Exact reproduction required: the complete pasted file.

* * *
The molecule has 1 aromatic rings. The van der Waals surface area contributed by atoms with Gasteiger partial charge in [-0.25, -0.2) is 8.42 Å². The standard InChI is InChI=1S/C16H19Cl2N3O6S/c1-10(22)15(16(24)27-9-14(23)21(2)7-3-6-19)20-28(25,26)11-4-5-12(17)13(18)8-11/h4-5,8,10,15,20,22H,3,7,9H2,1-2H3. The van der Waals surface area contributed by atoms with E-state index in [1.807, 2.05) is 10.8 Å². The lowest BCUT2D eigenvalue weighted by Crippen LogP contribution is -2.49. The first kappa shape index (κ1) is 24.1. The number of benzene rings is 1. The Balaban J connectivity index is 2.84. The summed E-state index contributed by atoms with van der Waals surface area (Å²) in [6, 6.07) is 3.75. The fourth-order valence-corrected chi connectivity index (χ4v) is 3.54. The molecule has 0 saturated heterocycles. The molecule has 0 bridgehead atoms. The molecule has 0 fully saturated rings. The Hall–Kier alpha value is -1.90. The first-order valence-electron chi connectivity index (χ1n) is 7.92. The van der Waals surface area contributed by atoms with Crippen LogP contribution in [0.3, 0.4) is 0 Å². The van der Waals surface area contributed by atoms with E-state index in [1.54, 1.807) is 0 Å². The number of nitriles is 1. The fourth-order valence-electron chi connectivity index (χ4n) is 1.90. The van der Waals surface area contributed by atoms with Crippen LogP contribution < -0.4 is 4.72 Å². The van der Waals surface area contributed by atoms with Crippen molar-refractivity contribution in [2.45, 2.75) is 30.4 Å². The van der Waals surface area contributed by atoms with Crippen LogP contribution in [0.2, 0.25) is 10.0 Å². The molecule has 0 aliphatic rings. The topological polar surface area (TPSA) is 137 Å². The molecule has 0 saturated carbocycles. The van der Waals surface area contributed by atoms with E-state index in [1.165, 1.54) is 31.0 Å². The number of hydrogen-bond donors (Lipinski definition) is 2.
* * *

The molecule has 1 aromatic rings. The van der Waals surface area contributed by atoms with Gasteiger partial charge in [-0.25, -0.2) is 8.42 Å². The standard InChI is InChI=1S/C16H19Cl2N3O6S/c1-10(22)15(16(24)27-9-14(23)21(2)7-3-6-19)20-28(25,26)11-4-5-12(17)13(18)8-11/h4-5,8,10,15,20,22H,3,7,9H2,1-2H3. The van der Waals surface area contributed by atoms with E-state index in [1.807, 2.05) is 10.8 Å². The lowest BCUT2D eigenvalue weighted by Crippen LogP contribution is -2.49. The first kappa shape index (κ1) is 24.1. The number of benzene rings is 1. The Balaban J connectivity index is 2.84. The summed E-state index contributed by atoms with van der Waals surface area (Å²) in [6, 6.07) is 3.75. The fourth-order valence-corrected chi connectivity index (χ4v) is 3.54. The molecule has 0 saturated heterocycles. The molecule has 0 bridgehead atoms. The molecule has 0 fully saturated rings. The Hall–Kier alpha value is -1.90. The first-order valence-electron chi connectivity index (χ1n) is 7.92. The van der Waals surface area contributed by atoms with Crippen LogP contribution in [0.3, 0.4) is 0 Å². The van der Waals surface area contributed by atoms with E-state index in [1.54, 1.807) is 0 Å². The number of nitriles is 1. The fourth-order valence-electron chi connectivity index (χ4n) is 1.90. The van der Waals surface area contributed by atoms with Crippen LogP contribution < -0.4 is 4.72 Å². The van der Waals surface area contributed by atoms with Crippen molar-refractivity contribution in [2.45, 2.75) is 30.4 Å². The van der Waals surface area contributed by atoms with Crippen LogP contribution in [0.2, 0.25) is 10.0 Å². The molecule has 0 aliphatic rings. The topological polar surface area (TPSA) is 137 Å². The molecule has 0 saturated carbocycles. The van der Waals surface area contributed by atoms with E-state index in [1.165, 1.54) is 31.0 Å². The number of hydrogen-bond donors (Lipinski definition) is 2.